RESISTING THE RACE TO THE BOTTOM
"The assault on post workers is a sign of things to come." You wouldn't know it from reading the papers or watching the news, but the postal strike has brought industrial action back into common currency. The strikes planned for tomorrow and Monday may have been called off, but it seems likely that this is a postponement rather than a cancellation.
DV noted the other evening how odd it is that the only vaguely mainstream media outlet which is covering the postal workers' side of the story is the London Review of Books. A BBC News report this week depicted the dispute as if it was between two equally culpable sides, with the Unions inevitably coming out as the more loggerheaded of the two. There is very little inquisition into what the Royal Mail's management mean by "modernisation," nor any challenge to its claim that the number of letters and packages they handle each day is down (a conclusion they have reached largely by fiddling the figures).
In September, "Roy Mayall" debunked the "figures are down" myth:
People don’t send so many letters any more, it’s true. But, then again, the average person never did send all that many letters. They sent Christmas cards and birthday cards and postcards. They still do. And bills and bank statements and official letters from the council or the Inland Revenue still arrive by post; plus there’s all the new traffic generated by the internet: books and CDs from Amazon, packages from eBay, DVDs and games from LoveFilm, clothes and gifts and other items purchased at any one of the countless online stores which clutter the internet, bought at any time of the day or night, on a whim, with a credit card.
According to Royal Mail figures published in May, mail volume declined by 5.5 per cent over the preceding 12 months, and is predicted to fall by a further 10 per cent this year ‘due to the recession and the continuing growth of electronic communications such as email’. Every postman knows these figures are false. If the figures are down, how come I can’t get my round done in under four hours any more? How come I can work up to five hours at a stretch without time for a sit-down or a tea break? How come my knees nearly give way with the weight I have to carry? How come something snapped in my back as I was climbing out of the shower, so that I fell to the floor and had to take a week off work?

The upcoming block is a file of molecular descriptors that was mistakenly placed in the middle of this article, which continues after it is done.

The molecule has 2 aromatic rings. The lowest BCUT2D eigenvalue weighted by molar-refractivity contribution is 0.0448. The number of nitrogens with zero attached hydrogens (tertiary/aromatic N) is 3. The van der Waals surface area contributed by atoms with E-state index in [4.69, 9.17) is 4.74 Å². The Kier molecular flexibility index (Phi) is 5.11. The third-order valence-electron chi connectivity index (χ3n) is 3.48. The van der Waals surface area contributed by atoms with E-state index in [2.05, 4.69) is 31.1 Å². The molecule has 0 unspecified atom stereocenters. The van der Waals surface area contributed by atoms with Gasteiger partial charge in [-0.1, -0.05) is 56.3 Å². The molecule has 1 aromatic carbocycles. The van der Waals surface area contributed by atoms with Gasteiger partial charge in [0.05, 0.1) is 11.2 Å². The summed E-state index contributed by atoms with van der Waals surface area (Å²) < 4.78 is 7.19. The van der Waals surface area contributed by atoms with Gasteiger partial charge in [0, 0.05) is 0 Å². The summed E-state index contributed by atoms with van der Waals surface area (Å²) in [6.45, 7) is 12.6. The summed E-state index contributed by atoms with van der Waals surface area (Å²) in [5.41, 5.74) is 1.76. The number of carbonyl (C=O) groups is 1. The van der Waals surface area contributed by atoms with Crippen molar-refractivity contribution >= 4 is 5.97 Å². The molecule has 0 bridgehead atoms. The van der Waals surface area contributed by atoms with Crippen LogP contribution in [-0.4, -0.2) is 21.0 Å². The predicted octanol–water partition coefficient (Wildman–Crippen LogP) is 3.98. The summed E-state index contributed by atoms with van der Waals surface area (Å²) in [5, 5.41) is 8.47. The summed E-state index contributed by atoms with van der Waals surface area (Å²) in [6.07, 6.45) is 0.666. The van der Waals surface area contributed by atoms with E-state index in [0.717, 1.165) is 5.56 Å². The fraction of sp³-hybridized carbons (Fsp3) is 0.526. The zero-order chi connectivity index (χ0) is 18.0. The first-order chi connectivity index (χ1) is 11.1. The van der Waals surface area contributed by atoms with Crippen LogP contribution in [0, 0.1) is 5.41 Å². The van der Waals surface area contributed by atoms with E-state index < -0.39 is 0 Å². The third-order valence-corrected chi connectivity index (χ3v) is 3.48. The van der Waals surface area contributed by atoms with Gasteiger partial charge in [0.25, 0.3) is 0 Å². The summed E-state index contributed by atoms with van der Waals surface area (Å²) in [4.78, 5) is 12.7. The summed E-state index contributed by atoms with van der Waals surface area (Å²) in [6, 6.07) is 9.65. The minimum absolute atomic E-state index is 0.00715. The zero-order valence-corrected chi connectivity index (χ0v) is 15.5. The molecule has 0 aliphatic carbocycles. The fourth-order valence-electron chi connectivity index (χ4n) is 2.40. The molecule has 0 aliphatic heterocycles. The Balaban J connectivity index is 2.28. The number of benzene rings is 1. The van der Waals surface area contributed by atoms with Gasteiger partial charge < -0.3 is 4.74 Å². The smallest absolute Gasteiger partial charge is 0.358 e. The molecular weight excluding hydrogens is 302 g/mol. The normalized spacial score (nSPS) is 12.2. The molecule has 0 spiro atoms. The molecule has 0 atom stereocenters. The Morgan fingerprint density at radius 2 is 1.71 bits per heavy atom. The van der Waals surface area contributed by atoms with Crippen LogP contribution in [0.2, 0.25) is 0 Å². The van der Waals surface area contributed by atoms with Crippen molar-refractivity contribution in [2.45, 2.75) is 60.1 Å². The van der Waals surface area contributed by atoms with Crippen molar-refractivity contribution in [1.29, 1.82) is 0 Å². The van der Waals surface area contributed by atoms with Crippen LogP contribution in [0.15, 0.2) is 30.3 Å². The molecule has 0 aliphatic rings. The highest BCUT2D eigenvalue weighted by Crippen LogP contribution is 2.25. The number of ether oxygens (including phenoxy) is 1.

Royal Mail has become unprofitable because much of its activities have already been privatised. TNT, for example, have a lucrative contract with BT, where they collect BT's mail, deliver it to Royal Mail's offices, where it is sorted and then delivered by Royal Mail staff. For Royal Mail, who do most of the work, this is not a profitable contract. In other words, "if ‘figures are down’ that doesn’t mean that volume is down."
Royal Mail has responded with redundancies, a flurry of initiatives to get employees to take on more and more office and delivery work for the same pay, and a carving-up of jobs so that part-time and casual (non-unionised) staff gradually replace full-time workers. Those who don't comply with the management's directives become the victims of bullying:
“They started me on the new walk earlier this year. When I realised that it could not be done in the time allotted, I followed procedure and rang my manager to explain. I said that there was too much mail and that the route made no sense. But they didn’t want explanations. They’re just like some of the teachers I had at school – they’re just bullies. When I got back to my office the top manager shouted, ‘I want him in the office. Now!’.”
A letter in this fortnight's LRB describes the Royal Mail's new walks. They have reduced the number of delivery walks, but made them much longer. Christmas means that the bulk of mail delivered on a particular walk increases, which means staff face the double-whammy of a mailbag so heavy it becomes unsafe to carry, and a walk which is so long that they cannot complete their round until 7 or 8 o'clock in the evening. Royal Mail has stopped paying overtime, so whatever hours a postie is forced to work to complete his excessive round, s/he will only get paid a basic salary.
The LRB correspondent suggests that Royal Mail is being wilfully hostile towards its staff because it wants to replace them with casual (non-unionised) workers. It has certainly (and probably illegally) embraced the idea of a scab workforce. Neither Labour nor Tories have any time for a public Royal Mail - even though experience shows that privatisation causes unprofitability and redundancies, it remains the plan for the Royal Mail. A Tory Councillor in Ipswich has even drafted the staff of his firm "Experience Connect" to join anti-strike protests.
Maybe I'm being naive, but you would have thought the Mirror would have covered the dispute in a bit more detail. The Guardian have published a number of pretty mealy-mouthed pieces. For anybody who places a grain of faith in the idea of justice, taking sides in this dispute is a no-brainer. Yet the Socialist Worker and the LRB are alone in supporting the postal workers.
The strikes are off for now - but where does this leave us? As Seamus Milne wrote last month,
The test will come in the next few days: do Royal Mail managers, and the ministers behind them, want a deal to give a more progressive future for a popular public service – or a self-defeating, confected confrontation with one of the strongest workforces in the public sector? We'll know soon enough.